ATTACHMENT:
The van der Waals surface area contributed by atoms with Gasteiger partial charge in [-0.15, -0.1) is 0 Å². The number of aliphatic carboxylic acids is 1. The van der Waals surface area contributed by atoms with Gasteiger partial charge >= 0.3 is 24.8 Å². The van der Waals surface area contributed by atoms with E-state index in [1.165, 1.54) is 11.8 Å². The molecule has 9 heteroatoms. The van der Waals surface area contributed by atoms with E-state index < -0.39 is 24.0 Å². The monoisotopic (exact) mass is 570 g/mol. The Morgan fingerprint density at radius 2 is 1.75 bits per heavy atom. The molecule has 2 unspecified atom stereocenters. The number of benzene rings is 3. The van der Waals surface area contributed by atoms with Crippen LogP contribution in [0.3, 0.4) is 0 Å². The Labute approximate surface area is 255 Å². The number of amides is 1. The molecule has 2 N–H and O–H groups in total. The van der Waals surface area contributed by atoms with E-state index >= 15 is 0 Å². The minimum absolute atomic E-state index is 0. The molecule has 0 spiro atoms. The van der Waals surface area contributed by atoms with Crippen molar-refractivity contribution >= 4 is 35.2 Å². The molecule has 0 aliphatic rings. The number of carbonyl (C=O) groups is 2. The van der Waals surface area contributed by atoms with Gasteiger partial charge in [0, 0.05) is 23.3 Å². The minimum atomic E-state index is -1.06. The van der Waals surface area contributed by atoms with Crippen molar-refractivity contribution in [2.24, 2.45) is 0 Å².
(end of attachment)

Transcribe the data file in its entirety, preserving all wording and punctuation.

The van der Waals surface area contributed by atoms with Gasteiger partial charge in [-0.15, -0.1) is 0 Å². The number of aliphatic carboxylic acids is 1. The van der Waals surface area contributed by atoms with Gasteiger partial charge >= 0.3 is 24.8 Å². The van der Waals surface area contributed by atoms with E-state index in [1.165, 1.54) is 11.8 Å². The molecule has 9 heteroatoms. The van der Waals surface area contributed by atoms with E-state index < -0.39 is 24.0 Å². The monoisotopic (exact) mass is 570 g/mol. The Morgan fingerprint density at radius 2 is 1.75 bits per heavy atom. The molecule has 2 unspecified atom stereocenters. The number of benzene rings is 3. The van der Waals surface area contributed by atoms with Crippen LogP contribution in [0.3, 0.4) is 0 Å². The Labute approximate surface area is 255 Å². The number of amides is 1. The molecule has 2 N–H and O–H groups in total. The van der Waals surface area contributed by atoms with E-state index >= 15 is 0 Å². The minimum absolute atomic E-state index is 0. The molecule has 0 spiro atoms. The van der Waals surface area contributed by atoms with Crippen molar-refractivity contribution >= 4 is 35.2 Å². The molecule has 0 aliphatic rings. The number of carbonyl (C=O) groups is 2. The van der Waals surface area contributed by atoms with Gasteiger partial charge in [0, 0.05) is 23.3 Å². The minimum atomic E-state index is -1.06. The van der Waals surface area contributed by atoms with Crippen molar-refractivity contribution in [2.24, 2.45) is 0 Å².